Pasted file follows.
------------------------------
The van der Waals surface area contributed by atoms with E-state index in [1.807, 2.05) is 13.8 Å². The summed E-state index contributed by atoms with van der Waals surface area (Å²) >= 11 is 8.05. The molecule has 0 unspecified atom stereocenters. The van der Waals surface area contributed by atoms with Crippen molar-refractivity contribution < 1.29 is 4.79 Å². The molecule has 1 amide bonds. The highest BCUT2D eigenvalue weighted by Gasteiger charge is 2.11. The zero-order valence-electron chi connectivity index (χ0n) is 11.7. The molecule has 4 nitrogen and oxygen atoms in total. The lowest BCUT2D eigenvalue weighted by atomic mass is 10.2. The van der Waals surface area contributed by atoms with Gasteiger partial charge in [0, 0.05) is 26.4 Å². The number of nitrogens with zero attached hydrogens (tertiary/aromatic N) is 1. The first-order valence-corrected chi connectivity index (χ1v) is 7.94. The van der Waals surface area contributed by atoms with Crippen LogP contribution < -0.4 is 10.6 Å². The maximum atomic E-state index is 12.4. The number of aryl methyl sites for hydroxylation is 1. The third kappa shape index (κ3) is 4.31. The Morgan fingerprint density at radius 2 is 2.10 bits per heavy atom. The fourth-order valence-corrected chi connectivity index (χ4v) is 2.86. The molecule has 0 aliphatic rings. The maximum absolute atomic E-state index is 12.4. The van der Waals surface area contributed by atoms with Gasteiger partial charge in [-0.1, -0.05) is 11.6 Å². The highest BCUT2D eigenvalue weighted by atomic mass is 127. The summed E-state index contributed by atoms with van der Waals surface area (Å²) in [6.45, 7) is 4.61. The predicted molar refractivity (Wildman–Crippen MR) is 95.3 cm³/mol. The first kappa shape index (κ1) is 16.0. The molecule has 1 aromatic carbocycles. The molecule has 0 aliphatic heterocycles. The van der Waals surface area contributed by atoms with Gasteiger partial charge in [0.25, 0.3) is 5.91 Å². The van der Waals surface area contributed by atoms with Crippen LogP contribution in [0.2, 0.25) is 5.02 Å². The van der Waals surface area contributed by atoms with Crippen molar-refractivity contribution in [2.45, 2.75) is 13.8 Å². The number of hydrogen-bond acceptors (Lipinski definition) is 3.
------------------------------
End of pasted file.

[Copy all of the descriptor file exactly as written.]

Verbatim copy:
The van der Waals surface area contributed by atoms with E-state index in [1.807, 2.05) is 13.8 Å². The summed E-state index contributed by atoms with van der Waals surface area (Å²) >= 11 is 8.05. The molecule has 0 unspecified atom stereocenters. The van der Waals surface area contributed by atoms with Crippen molar-refractivity contribution < 1.29 is 4.79 Å². The molecule has 1 amide bonds. The highest BCUT2D eigenvalue weighted by Gasteiger charge is 2.11. The zero-order valence-electron chi connectivity index (χ0n) is 11.7. The molecule has 4 nitrogen and oxygen atoms in total. The lowest BCUT2D eigenvalue weighted by atomic mass is 10.2. The van der Waals surface area contributed by atoms with Gasteiger partial charge in [0, 0.05) is 26.4 Å². The number of nitrogens with zero attached hydrogens (tertiary/aromatic N) is 1. The first-order valence-corrected chi connectivity index (χ1v) is 7.94. The van der Waals surface area contributed by atoms with Crippen LogP contribution < -0.4 is 10.6 Å². The maximum atomic E-state index is 12.4. The number of aryl methyl sites for hydroxylation is 1. The third kappa shape index (κ3) is 4.31. The Morgan fingerprint density at radius 2 is 2.10 bits per heavy atom. The fourth-order valence-corrected chi connectivity index (χ4v) is 2.86. The molecule has 0 aliphatic rings. The maximum absolute atomic E-state index is 12.4. The van der Waals surface area contributed by atoms with Gasteiger partial charge in [-0.1, -0.05) is 11.6 Å². The highest BCUT2D eigenvalue weighted by atomic mass is 127. The summed E-state index contributed by atoms with van der Waals surface area (Å²) in [6.45, 7) is 4.61. The predicted molar refractivity (Wildman–Crippen MR) is 95.3 cm³/mol. The first kappa shape index (κ1) is 16.0. The molecule has 1 aromatic carbocycles. The molecule has 0 aliphatic heterocycles. The van der Waals surface area contributed by atoms with Gasteiger partial charge in [0.25, 0.3) is 5.91 Å². The van der Waals surface area contributed by atoms with Crippen LogP contribution in [0.2, 0.25) is 5.02 Å². The van der Waals surface area contributed by atoms with Crippen molar-refractivity contribution in [2.45, 2.75) is 13.8 Å². The number of hydrogen-bond acceptors (Lipinski definition) is 3.